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When’s the Best Time to Train?

When is it the best time to create and deliver new training programs? For many organizations, there is confusion around how to determine where training fits in, who is responsible for it, and what training is needed. This article briefly outlines what a strategic focus on training is, and how it promotes a continuous learning environment that responds to ongoing, and changing business and learning needs.

Introduction

Do you ask yourself over and over — when is the right time to train? Is it in crisis mode when there’s an immediate need to fix an issue? Is it when regulations or laws are set and compliance training must be put in place? What about implementing training when things are running smoothly and heading toward success – do you think about training then? Should you? Consider this scenario:

Business is growing. New account reps are coming on board.

Product differentiation is underway. New clients and revenues are increasing. WOW! Things are great, everything is working.

Except, something is missing that will catch up with overall success.

When is Training Needed?

Training programs and established processes need to be in place to assist employees with their goals and responsibilities. Training provides support to staff through any type of organizational change, good or bad. By this definition then, training is always needed, and that’s when a continuous learning philosophy comes into focus.

Often, as a company becomes successful, the infrastructure to support it begins to falter. It’s important to maintain a close watch on organizational vision and goals, and identify if new requirements for growth are needed. Although creating training programs can be time consuming — taking you away from other priorities — you must ask yourself — can I afford not to develop training right now? Then, a determination must be made of what training, and for whom, is most critical.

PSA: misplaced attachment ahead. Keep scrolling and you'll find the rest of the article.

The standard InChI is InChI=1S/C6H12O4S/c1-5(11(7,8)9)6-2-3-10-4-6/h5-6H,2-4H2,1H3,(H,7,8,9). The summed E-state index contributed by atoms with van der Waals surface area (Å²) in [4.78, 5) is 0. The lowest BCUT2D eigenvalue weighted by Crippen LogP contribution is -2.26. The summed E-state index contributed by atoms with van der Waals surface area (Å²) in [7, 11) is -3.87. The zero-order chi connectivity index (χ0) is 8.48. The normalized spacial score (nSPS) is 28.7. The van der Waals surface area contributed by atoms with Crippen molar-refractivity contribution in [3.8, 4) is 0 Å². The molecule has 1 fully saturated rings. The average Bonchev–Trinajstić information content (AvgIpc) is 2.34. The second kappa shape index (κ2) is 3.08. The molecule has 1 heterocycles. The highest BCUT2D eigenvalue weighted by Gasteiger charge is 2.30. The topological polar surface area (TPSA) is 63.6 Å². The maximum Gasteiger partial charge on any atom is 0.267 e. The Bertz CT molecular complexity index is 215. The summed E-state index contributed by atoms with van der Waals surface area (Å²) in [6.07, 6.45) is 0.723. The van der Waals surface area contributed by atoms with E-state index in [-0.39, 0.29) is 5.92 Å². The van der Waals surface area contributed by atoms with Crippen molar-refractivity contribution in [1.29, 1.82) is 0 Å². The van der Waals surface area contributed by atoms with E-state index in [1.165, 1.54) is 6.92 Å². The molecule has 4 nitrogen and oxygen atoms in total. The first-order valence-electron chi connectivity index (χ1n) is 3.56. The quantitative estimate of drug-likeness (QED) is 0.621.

At the juncture where immediate needs, current success, and future goals cross paths, you need to evaluate how you got to where you are, and how you will continue to reach defined goals. This requires an honest assessment of where gaps in process, communication flow (including documentation sharing) and training exist. Once defined, you can begin to create a solution orientation to plan future growth and identify solutions to immediate, and specific needs.

Solution Orientation

A solution orientation identifies immediate challenges and how to solve them. It focuses on the big picture and future goals, but considers short term requirements. It focuses on the “problem” “issue” or “challenge” and finds a specific solution for it. By solving immediate needs and challenges, future goals and success can be met.

One way to develop a solution orientation is to adopt a strategic focus on training. Looking at training strategically responds to the gap analysis. It defines what training and knowledge needs are required in order to meet organizational goals. As goals evolve so do knowledge and training needs, which promotes a continuous learning environment. When planning training, a question to ask is: When success comes, will the organizational structure be ready for it? Will appropriate staff be in place, and ready to respond to continue to grow the business? In order to do this, an organization must have a clear vision of goals, and a success map that outlines the path to reach them.

Summary

To return to the scenario presented earlier, here are some questions to ask yourself to help you to determine who needs what training when. And remember, training is needed when things are going right, as well as when the organization is more focused on meeting goals.

1. Are new hires oriented to the organization? Do they understand the company, its culture, its products, and how you differentiate from competitors?

2. Does the sales team fully grasp new features and benefits of new products?

3. Do support departments know how to provide back-up, and fulfill the needs of client-facing staff?

4. Has customer service been brought up to speed on new product features and differentiation?

5. Do account reps know how to get a “buy” quickly through the system and into accounts receivable?



Source by Ruth Kustoff

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